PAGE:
New Shooting Spot in Central – Hong Kong Observation Wheel
The Hong Kong Observation Wheel located on Central Waterfront Promenade has just opened in late 2014. Apart from being a new tourist attraction, it also creates a new buzz among photo lovers. We had just paid a visit to this big wheel. Check out this article for some of the shooting tips you may find useful.
If we shoot from the bottom of the 60-metre-high observation wheel, photos will be all taken at an elevation angle with little variation on composition. Therefore, a handful of shooting locations will be introduced in this article so that you can create photos from different angles. Most importantly, these locations are all easily accessible. You can visit all locations one by one with a simple route planning beforehand.
Footbridge to Jardine House
Take Exit A from Hong Kong Station and you will see a footbridge connecting to Jardine House. This is the major route to visit the observation wheel. From here we can take photos of the wheel from a horizontal level. We can also capture light trails when shooting at night when traffic is busy. A highly recommended shooting location not to be missed.
The observation wheel is located next to Central Pier No. 9. From here we can shoot from the closest range but are limited to low angles.
We can enrich the composition by including the surrounding buildings or travelers in addition to the observation wheel. For more spectacular result and stronger visual impact, we can shoot with an ultra wide-angle lens (with 24mm focal length or below) or fish-eye lens from underneath the wheel.
From the observation wheel, take a walk along the waterfront towards HKCEC and you will reach Tamar Park. Look back to Central Pier from here, we can take photos of the wheel without any skyscraper backdrop.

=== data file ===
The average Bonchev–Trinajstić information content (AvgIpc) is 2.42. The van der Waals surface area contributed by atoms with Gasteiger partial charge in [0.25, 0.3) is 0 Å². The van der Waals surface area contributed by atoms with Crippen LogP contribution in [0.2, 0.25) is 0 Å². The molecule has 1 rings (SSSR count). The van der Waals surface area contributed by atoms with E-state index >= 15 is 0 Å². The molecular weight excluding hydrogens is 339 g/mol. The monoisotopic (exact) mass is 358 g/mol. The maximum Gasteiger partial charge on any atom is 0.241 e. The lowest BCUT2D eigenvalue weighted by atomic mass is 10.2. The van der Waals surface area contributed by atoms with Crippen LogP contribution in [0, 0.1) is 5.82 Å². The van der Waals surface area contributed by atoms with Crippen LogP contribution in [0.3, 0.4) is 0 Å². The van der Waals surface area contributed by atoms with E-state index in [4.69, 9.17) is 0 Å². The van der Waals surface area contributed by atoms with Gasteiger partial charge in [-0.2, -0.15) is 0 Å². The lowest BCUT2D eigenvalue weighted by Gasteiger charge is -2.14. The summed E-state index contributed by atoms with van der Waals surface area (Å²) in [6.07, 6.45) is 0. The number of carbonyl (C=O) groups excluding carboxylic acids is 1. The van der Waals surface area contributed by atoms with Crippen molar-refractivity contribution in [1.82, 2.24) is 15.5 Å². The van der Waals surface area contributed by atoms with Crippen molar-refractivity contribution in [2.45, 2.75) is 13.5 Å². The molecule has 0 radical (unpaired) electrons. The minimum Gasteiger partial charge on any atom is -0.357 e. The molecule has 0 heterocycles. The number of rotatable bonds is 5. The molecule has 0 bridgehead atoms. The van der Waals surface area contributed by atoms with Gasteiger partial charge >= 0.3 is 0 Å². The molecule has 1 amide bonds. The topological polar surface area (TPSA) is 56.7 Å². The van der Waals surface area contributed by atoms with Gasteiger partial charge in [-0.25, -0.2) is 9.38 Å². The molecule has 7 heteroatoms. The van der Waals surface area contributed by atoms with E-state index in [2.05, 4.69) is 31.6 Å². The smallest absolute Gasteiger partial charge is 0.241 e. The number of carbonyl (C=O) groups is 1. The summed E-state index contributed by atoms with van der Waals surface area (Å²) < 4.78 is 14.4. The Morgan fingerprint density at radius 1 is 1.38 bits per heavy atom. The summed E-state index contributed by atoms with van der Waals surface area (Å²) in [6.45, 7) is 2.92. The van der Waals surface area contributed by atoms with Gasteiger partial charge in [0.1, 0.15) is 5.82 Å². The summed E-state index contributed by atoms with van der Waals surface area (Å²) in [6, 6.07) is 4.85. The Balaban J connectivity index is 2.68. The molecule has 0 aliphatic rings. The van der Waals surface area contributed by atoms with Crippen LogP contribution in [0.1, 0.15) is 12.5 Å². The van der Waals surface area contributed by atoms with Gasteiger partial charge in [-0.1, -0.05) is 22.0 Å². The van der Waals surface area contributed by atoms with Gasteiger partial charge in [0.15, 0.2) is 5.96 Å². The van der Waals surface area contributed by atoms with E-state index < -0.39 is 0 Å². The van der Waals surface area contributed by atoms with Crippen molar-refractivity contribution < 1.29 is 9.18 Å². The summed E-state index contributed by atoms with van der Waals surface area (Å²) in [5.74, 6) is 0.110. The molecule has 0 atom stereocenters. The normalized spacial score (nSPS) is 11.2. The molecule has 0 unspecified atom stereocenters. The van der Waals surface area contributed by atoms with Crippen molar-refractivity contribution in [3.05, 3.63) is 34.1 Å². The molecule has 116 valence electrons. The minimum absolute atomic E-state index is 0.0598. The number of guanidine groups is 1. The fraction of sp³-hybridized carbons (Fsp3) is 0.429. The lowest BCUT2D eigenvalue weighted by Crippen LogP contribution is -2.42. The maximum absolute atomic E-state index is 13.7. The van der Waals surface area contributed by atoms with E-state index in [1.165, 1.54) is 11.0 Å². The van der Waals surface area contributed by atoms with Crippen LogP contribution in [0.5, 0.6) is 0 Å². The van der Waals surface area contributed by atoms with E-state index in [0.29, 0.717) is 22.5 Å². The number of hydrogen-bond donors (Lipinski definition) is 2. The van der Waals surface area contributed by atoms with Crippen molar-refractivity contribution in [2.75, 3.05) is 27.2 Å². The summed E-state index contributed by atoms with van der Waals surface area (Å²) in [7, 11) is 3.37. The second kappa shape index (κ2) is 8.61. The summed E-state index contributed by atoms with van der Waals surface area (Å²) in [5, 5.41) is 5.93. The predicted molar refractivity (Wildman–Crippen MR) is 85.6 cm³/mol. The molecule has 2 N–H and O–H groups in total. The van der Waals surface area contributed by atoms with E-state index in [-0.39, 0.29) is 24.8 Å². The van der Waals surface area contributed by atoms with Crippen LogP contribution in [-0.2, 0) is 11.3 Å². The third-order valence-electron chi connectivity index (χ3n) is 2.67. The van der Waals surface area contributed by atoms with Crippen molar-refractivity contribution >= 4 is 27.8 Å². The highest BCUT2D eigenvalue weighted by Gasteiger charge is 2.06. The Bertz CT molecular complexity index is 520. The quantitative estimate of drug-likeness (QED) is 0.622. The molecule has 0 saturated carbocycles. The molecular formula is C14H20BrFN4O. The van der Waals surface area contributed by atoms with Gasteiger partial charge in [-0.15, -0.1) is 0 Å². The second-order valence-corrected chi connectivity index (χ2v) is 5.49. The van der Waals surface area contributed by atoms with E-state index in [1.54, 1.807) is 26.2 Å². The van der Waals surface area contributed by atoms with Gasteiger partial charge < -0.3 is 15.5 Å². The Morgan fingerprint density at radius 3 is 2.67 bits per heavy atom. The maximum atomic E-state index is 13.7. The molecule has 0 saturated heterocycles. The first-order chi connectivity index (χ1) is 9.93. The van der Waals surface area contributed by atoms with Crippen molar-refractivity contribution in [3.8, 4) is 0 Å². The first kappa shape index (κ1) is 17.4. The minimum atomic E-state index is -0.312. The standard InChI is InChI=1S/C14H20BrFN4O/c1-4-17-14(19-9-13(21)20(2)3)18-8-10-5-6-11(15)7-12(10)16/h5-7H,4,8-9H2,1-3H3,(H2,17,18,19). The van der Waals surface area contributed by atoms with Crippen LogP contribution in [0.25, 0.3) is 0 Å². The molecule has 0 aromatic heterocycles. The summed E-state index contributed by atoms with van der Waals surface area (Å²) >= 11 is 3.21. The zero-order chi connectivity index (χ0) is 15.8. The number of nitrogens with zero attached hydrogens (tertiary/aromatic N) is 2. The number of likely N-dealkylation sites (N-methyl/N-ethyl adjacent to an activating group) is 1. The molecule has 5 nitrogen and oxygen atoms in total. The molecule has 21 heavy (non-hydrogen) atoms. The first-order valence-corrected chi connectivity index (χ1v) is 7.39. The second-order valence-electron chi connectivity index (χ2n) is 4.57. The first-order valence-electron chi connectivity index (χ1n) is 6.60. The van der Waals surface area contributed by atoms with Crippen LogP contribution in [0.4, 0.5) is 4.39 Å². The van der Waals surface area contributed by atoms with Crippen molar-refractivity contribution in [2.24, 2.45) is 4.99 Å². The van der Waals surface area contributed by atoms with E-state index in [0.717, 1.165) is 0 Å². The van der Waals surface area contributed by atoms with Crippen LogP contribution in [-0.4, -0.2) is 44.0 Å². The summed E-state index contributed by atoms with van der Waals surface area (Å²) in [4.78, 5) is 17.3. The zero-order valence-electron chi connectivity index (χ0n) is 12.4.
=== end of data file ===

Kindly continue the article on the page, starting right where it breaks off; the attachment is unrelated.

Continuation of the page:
Tsim Sha Tsui Pier
After the shooting at Central Pier is done, we can take ferry to Tsim Sha Tsui to take photos of Victoria Harbour skyline embellished with the observation wheel.
The observation wheel opens from 11am to 11pm. Capturing photos at day and night will result in different moods and appearances. So the time you go will make a big difference too.
Since the observation wheel is without much decoration and there is no light effect from the surrounding environment during daytime, the photos we take during the day may look a bit monotonous. If you have time, we suggest to go shooting at dawn or dusk when we can use the beautiful sky as background to outstand the silhouette of the wheel.
For lens choice, apart from wide-angle lens, telephoto zoom lens such as 70-200mm is also useful. With a telephoto lens, we can shoot from a farther location to create photos with compressed background and focus on the observation wheel which appears bigger in size. We can also shoot with 200mm tele-end to create telephoto close-up shot that shows fabulous details of part of the wheel.
The observation wheel and surrounding buildings will start to light up at around 6pm in the night, creating an atmospheric scene. We can try capturing light trails using a slow shutter, so do not forget to bring your tripod.
Things to Note
Taking photos of observation wheel involves different kinds of shooting technique, such as night photography, slow speed shutter and architectural photography. Below are some of the tips you may want to know:
Very often we will use a slow shutter to capture the turning of the wheel. We suggest to use a moderate shutter speed not too fast nor too slow. A shutter speed too fast (such as 1/60s or faster) will not be able to capture the light trails, while a shutter speed too slow (such as 20s or slower) will turn the wheel into a piece of blurry, luminous object. The ideal shutter speed is around 5-10s, where we can capture the light trails while retaining a clear structure.
At night, apart from the observation wheel, the surrounding buildings will start to light up gradually. When doing long exposure shots, there is a high chance that some areas in the photo will become over-exposed, resulting in unpleasant light spots. When framing the shot, we should therefore avoid areas which will be easily over-exposed, such as neon billboard or street lamps.